Using Conan

How to package header-only libraries?

Packaging header-only libraries is similar to other packages. Be sure to start by reading and understanding the packaging getting started guide. The main difference is that a package recipe is typically much simpler. There are different approaches depending on if you want Conan to run the library unit tests while creating the package or not. Full details are described in this how-to guide.

When to use settings or options?

While creating a package, you may want to add different configurations and variants of the package. There are two main inputs that define packages: settings and options. Read more about them in this section.

How to obtain the dependents of a given package?

The search model for Conan in commands such as conan install and conan info is done from the downstream or “consumer” package as the starting node of the dependency graph and upstream.

$ conan info poco/1.9.4@

The inverse model (from upstream to downstream) is not simple to obtain for Conan packages. This is because the dependency graph is not unique, it changes for every configuration. The graph can be different for different operating systems or just by changing some package options. So you cannot query which packages are dependent on my_lib/0.1@user/channel, but which packages are dependent on my_lib/0.1@user/channel:63da998e3642b50bee33 binary package. Also, the response can contain many different binary packages for the same recipe, like my_dependent/0.1@user/channel:packageID1... ID2... my_dependent/0.1@user/channel:packageIDN. That is the reason why conan info and conan install need a profile (default profile or one given with --profile`) or installation files conanbuildinfo.txt to look for settings and options.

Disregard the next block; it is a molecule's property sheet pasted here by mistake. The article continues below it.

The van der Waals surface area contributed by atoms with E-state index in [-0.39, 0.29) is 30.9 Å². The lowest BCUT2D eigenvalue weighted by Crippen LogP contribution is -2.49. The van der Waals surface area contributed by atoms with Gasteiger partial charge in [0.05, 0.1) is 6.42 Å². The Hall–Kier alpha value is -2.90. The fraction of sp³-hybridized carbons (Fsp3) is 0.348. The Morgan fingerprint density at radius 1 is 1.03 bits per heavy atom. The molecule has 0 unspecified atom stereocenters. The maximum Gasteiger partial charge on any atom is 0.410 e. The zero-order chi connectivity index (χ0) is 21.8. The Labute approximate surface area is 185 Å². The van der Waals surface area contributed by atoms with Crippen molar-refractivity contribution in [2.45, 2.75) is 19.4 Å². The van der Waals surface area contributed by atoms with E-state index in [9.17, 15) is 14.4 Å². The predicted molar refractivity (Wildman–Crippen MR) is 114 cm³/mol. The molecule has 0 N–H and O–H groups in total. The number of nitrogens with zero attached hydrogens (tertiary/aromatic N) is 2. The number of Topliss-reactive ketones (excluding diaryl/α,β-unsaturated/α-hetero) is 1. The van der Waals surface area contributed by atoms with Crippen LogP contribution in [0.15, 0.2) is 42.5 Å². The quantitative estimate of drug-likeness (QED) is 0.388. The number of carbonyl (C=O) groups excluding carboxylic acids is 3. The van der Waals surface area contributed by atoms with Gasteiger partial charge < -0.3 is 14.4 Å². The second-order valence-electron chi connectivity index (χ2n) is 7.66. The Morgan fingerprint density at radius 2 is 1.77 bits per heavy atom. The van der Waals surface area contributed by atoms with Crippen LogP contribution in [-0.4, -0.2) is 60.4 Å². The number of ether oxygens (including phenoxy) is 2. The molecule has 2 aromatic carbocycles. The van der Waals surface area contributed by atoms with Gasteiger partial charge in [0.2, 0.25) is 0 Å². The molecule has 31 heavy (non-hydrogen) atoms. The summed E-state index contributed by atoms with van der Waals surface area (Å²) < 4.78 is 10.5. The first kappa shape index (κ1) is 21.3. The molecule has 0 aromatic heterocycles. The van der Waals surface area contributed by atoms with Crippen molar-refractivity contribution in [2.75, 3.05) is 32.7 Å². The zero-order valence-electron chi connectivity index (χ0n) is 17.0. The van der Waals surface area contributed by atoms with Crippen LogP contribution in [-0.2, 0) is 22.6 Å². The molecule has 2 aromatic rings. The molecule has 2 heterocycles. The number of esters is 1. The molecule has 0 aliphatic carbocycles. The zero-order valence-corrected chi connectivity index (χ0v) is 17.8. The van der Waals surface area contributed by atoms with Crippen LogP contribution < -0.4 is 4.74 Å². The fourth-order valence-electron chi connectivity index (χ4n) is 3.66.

In order to show the inverse graph model, the bottom node is needed to build the graph upstream and an additional node too to get the inverse list. This is usually done to get the build order in case a package is updated. For example, if we want to know the build order of the Poco dependency graph in case OpenSSL is changed we could type:

$ conan info poco/1.9.4@ -bo openssl/1.0.2t
WARN: Usage of `--build-order` argument is deprecated and can return wrong results. Use `conan lock build-order ...` instead.
[openssl/1.0.2t], [poco/1.9.4]

If OpenSSL is changed, we would need to rebuild it (of course) and rebuild Poco.

Packages got outdated when uploading an unchanged recipe from a different machine